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The Toronto Raptors were good last season, second best team in the East. That means the guys on Inside the NBA on TNT had to talk about them.

Which means Charles Barkley had to say “Jonas Valanciunas” a lot. Which is high comedy. While a lot of people struggle to say his name the guy is a solid NBA center who, with a little practice, you can say (and spell) his name pretty easily.

This comes from a YouTube user, via Reddit, with a hat tip to Eye on Basketball.

Watch highlights of USA’s 111-74 rout of Argentina in exhibition game

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Argentina isn’t considered a medal contender heading into the Rio Olympics. Their golden generation — led by Manu Ginobili — has picked up a lot of speed on the downhill side of their careers at this point.

They didn’t provide much of a challenge for Team USA in an exhibition game Friday night in Las Vegas, one won by the USA 111-74. Kevin Durant impressed playing with his new teammates in dropping 23 points, Paul George had 18, and the Americans had their way in the game.

Which is what we’re going to see a lot of in Rio — the USA’s talent level is just steps above any other team in the tournament.

Kevin Durant: Nobody has said something negative to my face about joining Warriors

OAKLAND, CA - JULY 07:  Kevin Durant speaks to the media during the press conference where he was introduced as a member of the Golden State Warriors after they signed him as a free agent on July 7, 2016 in Oakland, California.  (Photo by Thearon W. Henderson/Getty Images)
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When Kevin Durant chose the Warriors, he received criticism from all angles.

Fans burned his jersey. Charles Barkley decried the decision. Markieff Morris said, “That ain’t right.” Durant’s former Thunder teammates leaked their displeasure with the process.

Durant was so reluctant to face the backlash, he stayed in his bed luxurious rental house for two days.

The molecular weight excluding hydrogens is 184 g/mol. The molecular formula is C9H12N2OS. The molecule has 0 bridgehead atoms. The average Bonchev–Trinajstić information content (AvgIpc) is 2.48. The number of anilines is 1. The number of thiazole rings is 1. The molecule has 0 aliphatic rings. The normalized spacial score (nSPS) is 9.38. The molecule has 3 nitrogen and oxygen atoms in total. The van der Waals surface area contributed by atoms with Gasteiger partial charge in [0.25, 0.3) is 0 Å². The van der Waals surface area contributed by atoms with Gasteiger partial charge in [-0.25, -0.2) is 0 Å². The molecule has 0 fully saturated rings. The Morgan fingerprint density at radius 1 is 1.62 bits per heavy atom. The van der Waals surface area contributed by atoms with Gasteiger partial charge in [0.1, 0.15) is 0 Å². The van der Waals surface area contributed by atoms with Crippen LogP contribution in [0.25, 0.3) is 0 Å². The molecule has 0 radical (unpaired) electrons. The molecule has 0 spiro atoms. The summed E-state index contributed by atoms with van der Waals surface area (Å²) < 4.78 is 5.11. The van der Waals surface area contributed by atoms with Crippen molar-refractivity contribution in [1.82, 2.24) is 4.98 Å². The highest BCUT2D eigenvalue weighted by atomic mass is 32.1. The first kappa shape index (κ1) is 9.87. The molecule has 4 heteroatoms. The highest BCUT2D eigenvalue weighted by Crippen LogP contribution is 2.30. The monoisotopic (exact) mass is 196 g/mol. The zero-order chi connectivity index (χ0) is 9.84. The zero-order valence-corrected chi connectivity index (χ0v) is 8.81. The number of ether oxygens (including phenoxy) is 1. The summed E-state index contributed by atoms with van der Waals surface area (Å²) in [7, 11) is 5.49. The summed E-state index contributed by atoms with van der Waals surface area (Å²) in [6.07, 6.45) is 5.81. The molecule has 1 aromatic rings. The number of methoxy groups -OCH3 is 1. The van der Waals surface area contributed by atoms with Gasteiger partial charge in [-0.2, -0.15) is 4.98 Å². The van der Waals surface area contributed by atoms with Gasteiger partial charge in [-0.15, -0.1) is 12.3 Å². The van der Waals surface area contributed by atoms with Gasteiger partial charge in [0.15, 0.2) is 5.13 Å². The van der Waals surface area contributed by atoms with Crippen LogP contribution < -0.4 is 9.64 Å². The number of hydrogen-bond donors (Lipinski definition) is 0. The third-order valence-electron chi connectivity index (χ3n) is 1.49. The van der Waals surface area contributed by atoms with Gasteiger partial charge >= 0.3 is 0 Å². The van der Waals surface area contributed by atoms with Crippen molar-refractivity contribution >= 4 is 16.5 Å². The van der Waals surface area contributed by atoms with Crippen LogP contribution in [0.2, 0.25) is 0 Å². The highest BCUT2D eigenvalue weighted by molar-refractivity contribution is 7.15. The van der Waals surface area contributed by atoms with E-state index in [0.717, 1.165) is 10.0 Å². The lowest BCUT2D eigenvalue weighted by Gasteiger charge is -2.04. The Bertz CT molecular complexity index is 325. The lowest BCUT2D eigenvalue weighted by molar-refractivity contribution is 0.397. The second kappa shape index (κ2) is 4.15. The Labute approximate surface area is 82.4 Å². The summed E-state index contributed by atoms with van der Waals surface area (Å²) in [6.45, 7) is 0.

It, uh, worked.

Michael Lee of Yahoo Sports:

Though he has heard some criticism from Barkley and fellow Hall of Famer Reggie Miller, various talking heads and people in social media who believe he has cheated the system and cut corners to a ring, Durant said the reaction to his choice hasn’t been too bad: “All that stuff happens on the Internet. I haven’t had one person come to me and say anything negative. … It’s easy for the critics on the outside to tell you what to do, to tell you how to play. I’m the one that’s going through it, so I can’t really worry about the outside noise. The work don’t stop. Everything stays the same.”

This is a good reminder how insulated NBA players, especially stars, can be.

And it adds to why Durant signing with Golden State makes sense. While we’re debating his legacy and discussing the backlash (and the backlash to the backlash and the backlash to the backlash to the backlash and the…), he’ll be playing high-level basketball with his friends in a desirable city for a max salary.

Sure, it’s not all rosy. Durant altered his relationship with his friend Russell Westbrook, and Durant will have to return to Oklahoma City for a game. There, he’ll face plenty of booing fans.

But, all in all, Durant should have little trouble tuning out the critics.

They’re too far away for him to hear them much.